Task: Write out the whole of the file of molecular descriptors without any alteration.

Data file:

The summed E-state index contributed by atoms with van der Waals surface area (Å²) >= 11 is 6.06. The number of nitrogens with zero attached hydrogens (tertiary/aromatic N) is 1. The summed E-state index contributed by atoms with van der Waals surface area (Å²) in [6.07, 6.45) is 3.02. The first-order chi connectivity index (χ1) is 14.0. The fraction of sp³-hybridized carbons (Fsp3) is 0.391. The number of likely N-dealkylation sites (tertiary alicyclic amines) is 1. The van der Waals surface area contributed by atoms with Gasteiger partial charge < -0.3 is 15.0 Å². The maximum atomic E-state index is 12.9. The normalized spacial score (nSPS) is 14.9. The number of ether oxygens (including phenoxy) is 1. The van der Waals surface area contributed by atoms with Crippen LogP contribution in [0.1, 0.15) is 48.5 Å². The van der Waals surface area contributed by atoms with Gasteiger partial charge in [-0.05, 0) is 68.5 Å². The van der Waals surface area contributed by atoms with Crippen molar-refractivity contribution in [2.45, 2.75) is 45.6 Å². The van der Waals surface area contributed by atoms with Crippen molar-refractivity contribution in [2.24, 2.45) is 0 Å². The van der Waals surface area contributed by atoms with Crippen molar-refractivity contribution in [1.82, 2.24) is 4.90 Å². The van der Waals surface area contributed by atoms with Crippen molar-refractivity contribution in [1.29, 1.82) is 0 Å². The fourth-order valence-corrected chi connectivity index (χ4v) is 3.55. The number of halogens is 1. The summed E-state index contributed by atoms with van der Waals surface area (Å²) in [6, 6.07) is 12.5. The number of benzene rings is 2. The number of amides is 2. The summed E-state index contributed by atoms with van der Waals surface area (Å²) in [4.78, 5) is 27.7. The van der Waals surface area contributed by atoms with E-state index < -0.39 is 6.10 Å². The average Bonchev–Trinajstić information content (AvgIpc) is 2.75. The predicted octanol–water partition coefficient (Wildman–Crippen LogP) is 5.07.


The summed E-state index contributed by atoms with van der Waals surface area (Å²) >= 11 is 6.06. The number of nitrogens with zero attached hydrogens (tertiary/aromatic N) is 1. The summed E-state index contributed by atoms with van der Waals surface area (Å²) in [6.07, 6.45) is 3.02. The first-order chi connectivity index (χ1) is 14.0. The fraction of sp³-hybridized carbons (Fsp3) is 0.391. The number of likely N-dealkylation sites (tertiary alicyclic amines) is 1. The van der Waals surface area contributed by atoms with Gasteiger partial charge < -0.3 is 15.0 Å². The maximum atomic E-state index is 12.9. The normalized spacial score (nSPS) is 14.9. The number of ether oxygens (including phenoxy) is 1. The van der Waals surface area contributed by atoms with Crippen LogP contribution in [0.1, 0.15) is 48.5 Å². The van der Waals surface area contributed by atoms with Gasteiger partial charge in [-0.05, 0) is 68.5 Å². The van der Waals surface area contributed by atoms with Crippen molar-refractivity contribution in [2.45, 2.75) is 45.6 Å². The van der Waals surface area contributed by atoms with Crippen molar-refractivity contribution in [2.24, 2.45) is 0 Å². The van der Waals surface area contributed by atoms with Crippen molar-refractivity contribution in [1.82, 2.24) is 4.90 Å². The van der Waals surface area contributed by atoms with Crippen molar-refractivity contribution in [1.29, 1.82) is 0 Å². The fourth-order valence-corrected chi connectivity index (χ4v) is 3.55. The number of halogens is 1. The summed E-state index contributed by atoms with van der Waals surface area (Å²) in [6, 6.07) is 12.5. The number of benzene rings is 2. The number of amides is 2. The summed E-state index contributed by atoms with van der Waals surface area (Å²) in [4.78, 5) is 27.7. The van der Waals surface area contributed by atoms with E-state index < -0.39 is 6.10 Å². The average Bonchev–Trinajstić information content (AvgIpc) is 2.75. The predicted octanol–water partition coefficient (Wildman–Crippen LogP) is 5.07.